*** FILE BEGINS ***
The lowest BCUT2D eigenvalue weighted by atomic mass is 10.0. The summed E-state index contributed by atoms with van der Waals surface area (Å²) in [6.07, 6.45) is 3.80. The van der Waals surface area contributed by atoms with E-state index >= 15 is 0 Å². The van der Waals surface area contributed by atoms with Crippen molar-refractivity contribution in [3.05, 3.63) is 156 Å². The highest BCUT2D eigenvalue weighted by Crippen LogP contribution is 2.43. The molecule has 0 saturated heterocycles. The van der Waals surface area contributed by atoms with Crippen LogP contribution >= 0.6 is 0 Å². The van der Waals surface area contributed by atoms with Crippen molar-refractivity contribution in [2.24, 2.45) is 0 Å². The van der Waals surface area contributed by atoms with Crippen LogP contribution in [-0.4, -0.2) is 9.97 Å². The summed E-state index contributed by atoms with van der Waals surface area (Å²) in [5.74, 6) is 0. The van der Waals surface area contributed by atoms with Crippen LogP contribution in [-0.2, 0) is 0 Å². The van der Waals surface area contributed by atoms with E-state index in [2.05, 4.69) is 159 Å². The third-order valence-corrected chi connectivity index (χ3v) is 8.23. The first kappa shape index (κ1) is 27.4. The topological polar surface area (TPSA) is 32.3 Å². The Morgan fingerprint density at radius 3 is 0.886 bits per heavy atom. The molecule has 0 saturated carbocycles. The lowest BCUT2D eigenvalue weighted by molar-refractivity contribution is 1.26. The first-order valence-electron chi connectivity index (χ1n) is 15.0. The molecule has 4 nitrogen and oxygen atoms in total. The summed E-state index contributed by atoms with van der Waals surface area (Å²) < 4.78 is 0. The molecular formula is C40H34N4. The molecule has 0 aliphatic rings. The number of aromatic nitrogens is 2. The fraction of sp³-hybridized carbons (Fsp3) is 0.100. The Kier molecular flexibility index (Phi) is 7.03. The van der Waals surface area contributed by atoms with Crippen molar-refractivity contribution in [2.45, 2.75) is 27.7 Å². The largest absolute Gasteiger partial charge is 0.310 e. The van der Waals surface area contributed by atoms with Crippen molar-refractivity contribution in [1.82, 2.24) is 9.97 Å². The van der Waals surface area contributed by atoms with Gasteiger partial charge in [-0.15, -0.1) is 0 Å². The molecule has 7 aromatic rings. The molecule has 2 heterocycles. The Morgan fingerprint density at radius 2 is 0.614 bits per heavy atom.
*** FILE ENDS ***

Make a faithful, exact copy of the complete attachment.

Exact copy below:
The lowest BCUT2D eigenvalue weighted by atomic mass is 10.0. The summed E-state index contributed by atoms with van der Waals surface area (Å²) in [6.07, 6.45) is 3.80. The van der Waals surface area contributed by atoms with E-state index >= 15 is 0 Å². The van der Waals surface area contributed by atoms with Crippen molar-refractivity contribution in [3.05, 3.63) is 156 Å². The highest BCUT2D eigenvalue weighted by Crippen LogP contribution is 2.43. The molecule has 0 saturated heterocycles. The van der Waals surface area contributed by atoms with Crippen LogP contribution >= 0.6 is 0 Å². The van der Waals surface area contributed by atoms with Crippen molar-refractivity contribution in [2.24, 2.45) is 0 Å². The van der Waals surface area contributed by atoms with Crippen LogP contribution in [-0.4, -0.2) is 9.97 Å². The summed E-state index contributed by atoms with van der Waals surface area (Å²) in [5.74, 6) is 0. The van der Waals surface area contributed by atoms with Crippen LogP contribution in [-0.2, 0) is 0 Å². The van der Waals surface area contributed by atoms with E-state index in [2.05, 4.69) is 159 Å². The third-order valence-corrected chi connectivity index (χ3v) is 8.23. The first kappa shape index (κ1) is 27.4. The topological polar surface area (TPSA) is 32.3 Å². The Morgan fingerprint density at radius 3 is 0.886 bits per heavy atom. The molecule has 0 saturated carbocycles. The lowest BCUT2D eigenvalue weighted by molar-refractivity contribution is 1.26. The first-order valence-electron chi connectivity index (χ1n) is 15.0. The molecule has 4 nitrogen and oxygen atoms in total. The summed E-state index contributed by atoms with van der Waals surface area (Å²) < 4.78 is 0. The molecular formula is C40H34N4. The molecule has 0 aliphatic rings. The number of aromatic nitrogens is 2. The fraction of sp³-hybridized carbons (Fsp3) is 0.100. The Kier molecular flexibility index (Phi) is 7.03. The van der Waals surface area contributed by atoms with Crippen molar-refractivity contribution in [2.45, 2.75) is 27.7 Å². The largest absolute Gasteiger partial charge is 0.310 e. The van der Waals surface area contributed by atoms with Crippen molar-refractivity contribution in [1.82, 2.24) is 9.97 Å². The van der Waals surface area contributed by atoms with Gasteiger partial charge in [-0.15, -0.1) is 0 Å². The molecule has 7 aromatic rings. The molecule has 2 heterocycles. The Morgan fingerprint density at radius 2 is 0.614 bits per heavy atom.